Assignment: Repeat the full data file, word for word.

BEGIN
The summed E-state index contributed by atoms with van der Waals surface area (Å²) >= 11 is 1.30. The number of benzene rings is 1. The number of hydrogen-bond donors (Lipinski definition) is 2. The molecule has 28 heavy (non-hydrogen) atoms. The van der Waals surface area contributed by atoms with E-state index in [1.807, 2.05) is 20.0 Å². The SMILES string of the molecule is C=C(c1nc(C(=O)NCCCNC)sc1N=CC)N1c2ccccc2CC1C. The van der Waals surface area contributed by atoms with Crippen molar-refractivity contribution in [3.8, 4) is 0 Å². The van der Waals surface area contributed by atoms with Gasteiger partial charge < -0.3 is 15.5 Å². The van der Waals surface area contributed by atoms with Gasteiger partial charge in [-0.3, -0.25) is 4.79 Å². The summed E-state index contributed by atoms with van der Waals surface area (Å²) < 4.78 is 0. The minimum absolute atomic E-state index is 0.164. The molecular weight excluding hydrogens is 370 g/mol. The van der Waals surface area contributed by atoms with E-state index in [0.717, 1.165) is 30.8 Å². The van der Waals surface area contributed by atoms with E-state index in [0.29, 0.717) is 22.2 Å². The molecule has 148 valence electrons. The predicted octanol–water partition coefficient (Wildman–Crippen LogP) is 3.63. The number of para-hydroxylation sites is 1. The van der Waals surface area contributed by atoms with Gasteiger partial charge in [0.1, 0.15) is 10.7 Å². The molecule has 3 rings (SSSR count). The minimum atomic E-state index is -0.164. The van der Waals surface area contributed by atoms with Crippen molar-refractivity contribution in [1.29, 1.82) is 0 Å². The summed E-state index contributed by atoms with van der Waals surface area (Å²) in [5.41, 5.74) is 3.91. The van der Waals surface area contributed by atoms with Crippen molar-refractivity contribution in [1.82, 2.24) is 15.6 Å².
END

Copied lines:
The summed E-state index contributed by atoms with van der Waals surface area (Å²) >= 11 is 1.30. The number of benzene rings is 1. The number of hydrogen-bond donors (Lipinski definition) is 2. The molecule has 28 heavy (non-hydrogen) atoms. The van der Waals surface area contributed by atoms with E-state index in [1.807, 2.05) is 20.0 Å². The SMILES string of the molecule is C=C(c1nc(C(=O)NCCCNC)sc1N=CC)N1c2ccccc2CC1C. The van der Waals surface area contributed by atoms with Crippen molar-refractivity contribution in [3.8, 4) is 0 Å². The van der Waals surface area contributed by atoms with Gasteiger partial charge < -0.3 is 15.5 Å². The van der Waals surface area contributed by atoms with Gasteiger partial charge in [-0.3, -0.25) is 4.79 Å². The summed E-state index contributed by atoms with van der Waals surface area (Å²) < 4.78 is 0. The minimum absolute atomic E-state index is 0.164. The molecular weight excluding hydrogens is 370 g/mol. The van der Waals surface area contributed by atoms with E-state index in [0.717, 1.165) is 30.8 Å². The van der Waals surface area contributed by atoms with E-state index in [0.29, 0.717) is 22.2 Å². The molecule has 148 valence electrons. The predicted octanol–water partition coefficient (Wildman–Crippen LogP) is 3.63. The number of para-hydroxylation sites is 1. The van der Waals surface area contributed by atoms with Gasteiger partial charge in [0.1, 0.15) is 10.7 Å². The molecule has 3 rings (SSSR count). The minimum atomic E-state index is -0.164. The van der Waals surface area contributed by atoms with Crippen molar-refractivity contribution in [1.29, 1.82) is 0 Å². The summed E-state index contributed by atoms with van der Waals surface area (Å²) in [5.41, 5.74) is 3.91. The van der Waals surface area contributed by atoms with Crippen molar-refractivity contribution in [1.82, 2.24) is 15.6 Å².